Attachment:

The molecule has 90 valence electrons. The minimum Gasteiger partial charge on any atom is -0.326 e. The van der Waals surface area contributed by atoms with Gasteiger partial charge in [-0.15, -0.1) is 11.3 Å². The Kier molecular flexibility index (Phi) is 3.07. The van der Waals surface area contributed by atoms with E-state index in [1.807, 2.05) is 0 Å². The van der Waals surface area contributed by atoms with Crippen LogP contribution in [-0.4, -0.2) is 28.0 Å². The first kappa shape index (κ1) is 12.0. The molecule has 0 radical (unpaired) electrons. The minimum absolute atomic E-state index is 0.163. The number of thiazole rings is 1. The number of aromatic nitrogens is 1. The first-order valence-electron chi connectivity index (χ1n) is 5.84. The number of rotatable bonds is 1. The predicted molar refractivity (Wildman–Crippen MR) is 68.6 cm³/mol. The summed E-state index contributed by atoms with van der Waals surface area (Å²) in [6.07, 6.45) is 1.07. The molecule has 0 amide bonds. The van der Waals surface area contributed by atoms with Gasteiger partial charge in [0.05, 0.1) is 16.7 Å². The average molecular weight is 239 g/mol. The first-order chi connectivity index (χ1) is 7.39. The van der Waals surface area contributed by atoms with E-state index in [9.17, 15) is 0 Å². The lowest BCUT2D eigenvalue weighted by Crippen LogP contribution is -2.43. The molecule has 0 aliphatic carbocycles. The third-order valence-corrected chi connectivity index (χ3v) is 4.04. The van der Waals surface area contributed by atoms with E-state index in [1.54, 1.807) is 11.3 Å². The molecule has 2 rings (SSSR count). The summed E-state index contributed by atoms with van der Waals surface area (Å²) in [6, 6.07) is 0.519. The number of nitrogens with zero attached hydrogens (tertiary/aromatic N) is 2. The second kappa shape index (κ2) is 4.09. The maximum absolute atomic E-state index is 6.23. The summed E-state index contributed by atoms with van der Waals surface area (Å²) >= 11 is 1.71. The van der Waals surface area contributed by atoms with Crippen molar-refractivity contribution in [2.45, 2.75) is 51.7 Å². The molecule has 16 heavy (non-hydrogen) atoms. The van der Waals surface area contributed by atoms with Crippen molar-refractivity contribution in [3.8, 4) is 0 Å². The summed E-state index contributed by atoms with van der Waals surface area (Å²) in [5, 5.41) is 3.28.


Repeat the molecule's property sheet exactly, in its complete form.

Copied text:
The molecule has 90 valence electrons. The minimum Gasteiger partial charge on any atom is -0.326 e. The van der Waals surface area contributed by atoms with Gasteiger partial charge in [-0.15, -0.1) is 11.3 Å². The Kier molecular flexibility index (Phi) is 3.07. The van der Waals surface area contributed by atoms with E-state index in [1.807, 2.05) is 0 Å². The van der Waals surface area contributed by atoms with Crippen LogP contribution in [-0.4, -0.2) is 28.0 Å². The first kappa shape index (κ1) is 12.0. The molecule has 0 radical (unpaired) electrons. The minimum absolute atomic E-state index is 0.163. The number of thiazole rings is 1. The number of aromatic nitrogens is 1. The first-order valence-electron chi connectivity index (χ1n) is 5.84. The number of rotatable bonds is 1. The predicted molar refractivity (Wildman–Crippen MR) is 68.6 cm³/mol. The summed E-state index contributed by atoms with van der Waals surface area (Å²) in [6.07, 6.45) is 1.07. The molecule has 0 amide bonds. The van der Waals surface area contributed by atoms with Gasteiger partial charge in [0.05, 0.1) is 16.7 Å². The average molecular weight is 239 g/mol. The first-order chi connectivity index (χ1) is 7.39. The van der Waals surface area contributed by atoms with E-state index in [9.17, 15) is 0 Å². The lowest BCUT2D eigenvalue weighted by Crippen LogP contribution is -2.43. The molecule has 0 aliphatic carbocycles. The third-order valence-corrected chi connectivity index (χ3v) is 4.04. The van der Waals surface area contributed by atoms with E-state index in [1.54, 1.807) is 11.3 Å². The molecule has 2 rings (SSSR count). The summed E-state index contributed by atoms with van der Waals surface area (Å²) in [6, 6.07) is 0.519. The number of nitrogens with zero attached hydrogens (tertiary/aromatic N) is 2. The second kappa shape index (κ2) is 4.09. The maximum absolute atomic E-state index is 6.23. The summed E-state index contributed by atoms with van der Waals surface area (Å²) >= 11 is 1.71. The van der Waals surface area contributed by atoms with Crippen molar-refractivity contribution in [2.45, 2.75) is 51.7 Å². The molecule has 16 heavy (non-hydrogen) atoms. The van der Waals surface area contributed by atoms with Crippen molar-refractivity contribution in [3.8, 4) is 0 Å². The summed E-state index contributed by atoms with van der Waals surface area (Å²) in [5, 5.41) is 3.28.